When Life Gives You Cancer, Milk It
Isabella Blu Ptito-Echeverria
Credit: @offermoord // DeviantArt
I used to frown upon those who took ‘mental health breaks’ from school. I figured the line between self-care and self-indulgence would inevitably blur upon dropping out. “Just an excuse to get stoned, wallow in self-pity and do nothing with your time,” I judged.
This criticism was the excuse I used to keep myself from tending to my own mental health issues. The constant helplessness I felt grew engorged like a cancerous tumour. Getting out of bed was difficult. I regularly had dissociative spells of face-picking, and I often bit my nails down to the quick. I seldom did my homework, even though I’d been keeping track of due dates and deadlines throughout the semester. “I will never be a drop-out over this shit,” I’d tell myself as I ached with disinterest during lectures. I ached with disinterest as I hung out with friends, which was more like watching my friends hang out as I watched them through the window of a house I could never leave. I viewed my melancholy as a whiny, belligerent teenager that needed to shut the fuck up so that we could do what needed to be done in the pursuit of our goals, whatever those were. I never let myself view the sadness, anxiety and disinterest I felt as a disease that interfered with my life. I trivialized and white-knuckled my way through it. I was its willing, belittling host, and I let it grow. It eventually grew so big it nearly killed me. That is, I nearly took my own life over it.
Hospitalized, I was sent in for a CT scan to assess the damage of my attempt. Coincidentally, that scan uncovered that this near-constant ball in my throat, which I assumed was just anxiety, just teenage melodrama, just psychosomatic-- was literally a cancerous tumour. Thyroid cancer; a papillary thyroid carcinoma, 2.3 centimetres. A tumour the size of an eyeball had been growing in the right side of my neck for who knows how long, and I’d had no idea.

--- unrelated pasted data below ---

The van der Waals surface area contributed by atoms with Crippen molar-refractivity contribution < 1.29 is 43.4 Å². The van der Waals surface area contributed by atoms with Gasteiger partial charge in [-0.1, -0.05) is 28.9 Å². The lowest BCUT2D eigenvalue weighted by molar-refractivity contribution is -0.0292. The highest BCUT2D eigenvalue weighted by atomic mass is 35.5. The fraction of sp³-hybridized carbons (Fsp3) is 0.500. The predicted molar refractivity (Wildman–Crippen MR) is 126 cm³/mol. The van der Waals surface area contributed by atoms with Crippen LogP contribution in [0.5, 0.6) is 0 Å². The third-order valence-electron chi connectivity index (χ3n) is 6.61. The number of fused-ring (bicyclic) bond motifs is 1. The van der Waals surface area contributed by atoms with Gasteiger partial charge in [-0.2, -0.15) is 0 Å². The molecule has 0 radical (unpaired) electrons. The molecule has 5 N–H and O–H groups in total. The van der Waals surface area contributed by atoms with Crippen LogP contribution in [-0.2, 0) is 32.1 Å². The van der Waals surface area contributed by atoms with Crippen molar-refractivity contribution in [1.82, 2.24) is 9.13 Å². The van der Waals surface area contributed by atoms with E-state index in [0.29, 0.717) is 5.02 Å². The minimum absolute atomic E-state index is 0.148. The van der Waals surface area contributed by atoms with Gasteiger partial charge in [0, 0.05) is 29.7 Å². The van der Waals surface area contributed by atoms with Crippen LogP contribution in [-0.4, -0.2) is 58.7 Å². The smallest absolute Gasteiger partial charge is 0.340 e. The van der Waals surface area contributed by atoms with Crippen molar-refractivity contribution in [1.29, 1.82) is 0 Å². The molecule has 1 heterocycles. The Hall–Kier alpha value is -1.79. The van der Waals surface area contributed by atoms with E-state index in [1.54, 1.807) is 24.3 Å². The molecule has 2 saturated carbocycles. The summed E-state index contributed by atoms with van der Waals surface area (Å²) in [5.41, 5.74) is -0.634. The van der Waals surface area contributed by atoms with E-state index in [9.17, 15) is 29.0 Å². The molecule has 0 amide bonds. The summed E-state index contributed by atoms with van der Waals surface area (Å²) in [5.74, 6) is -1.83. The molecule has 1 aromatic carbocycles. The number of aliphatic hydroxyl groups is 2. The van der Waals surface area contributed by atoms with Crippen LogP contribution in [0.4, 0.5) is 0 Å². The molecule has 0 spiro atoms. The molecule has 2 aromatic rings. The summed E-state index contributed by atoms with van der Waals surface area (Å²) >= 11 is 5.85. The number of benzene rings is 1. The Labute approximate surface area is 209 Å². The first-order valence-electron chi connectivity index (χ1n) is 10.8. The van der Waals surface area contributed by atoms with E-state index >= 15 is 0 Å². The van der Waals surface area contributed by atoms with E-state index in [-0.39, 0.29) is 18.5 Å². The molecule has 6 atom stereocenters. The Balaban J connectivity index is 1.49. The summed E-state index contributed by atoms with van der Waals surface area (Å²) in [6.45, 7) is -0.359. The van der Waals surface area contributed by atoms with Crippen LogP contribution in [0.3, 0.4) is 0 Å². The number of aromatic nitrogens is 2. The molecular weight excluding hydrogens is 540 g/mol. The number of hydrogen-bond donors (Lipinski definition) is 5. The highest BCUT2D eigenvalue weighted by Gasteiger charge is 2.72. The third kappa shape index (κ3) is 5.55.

Upon hearing the news, my brother, a cynical sigma male nicknamed ‘the Optimizer’, the most adamant about me rushing to finish CEGEP, called me. To my surprise, he asked, “Are you going to take a leave from school?”
I’m allowed to do that? was my first thought.
I’d wanted to take this semester off since it began, but I’d always frowned upon the idea. I was sure my family would think less of me for wanting to take a break from school over something as trivial as ‘mental health struggles’. But now I could take that leave under the guise of it being because of cancer.
Even though I’d already stopped attending classes, I suddenly didn’t feel guilty over it. I MIO’d my teachers about my diagnosis. I finally felt like I had a legitimate excuse to be out of school; It felt pathetic to say I was too anxious and depressed to come to class, even though that was also the truth. When my disease became physical, I took it seriously. But why only then?
I attribute it to a longtime struggle I’ve had with self-respect. I’ve spent a long time under the impression that I’m only valuable if I’m spending my time productively, be it by making art, furthering my academic career, or self-improving. For a while, my inner voice sounded like a factory owner mercilessly ripping on their worker: “You better keep working, Isabella! I don’t give a shit if you’re ‘anxious’ or ‘depressed’!”
Physical hindrance is the only excuse to stop working, that is, if you view people as machinery. If the struggles are invisible, as mental health issues are, does it mean they’re infinitely endurable? No one gets called weak when cancer prevents them from working, even though both cancer and mental health issues fester, grow, and obstruct, like tumours. That got me thinking– the pressure put on young adults these days, to always strive to be the most optimal versions of themselves– is rather cancerous. As Edward Abbey puts it, “Growth for the sake of growth is the ideology of the cancer cell”.
Nowadays, I’m learning to enjoy doing nothing. I spend most of my time seeing my friends, going to shows, and watching TV. While that may look pathetic to you, it’s serving me damn well. I’m coming to terms with the fact that both my mind and body need the break. Human beings are not machines created to optimize and produce for all eternity. I am allowed to enjoy my life, even if it isn’t always yielding something tangible.
It isn’t self-indulgent to take breaks. Enduring suffering for long periods of time in hopes of achieving something will slowly drive a wedge– one with the potential to grow cancerous– between you and it. From now on, take your suffering seriously; Don’t wait until you have a literal tumour poppin’ out of your neck to do so.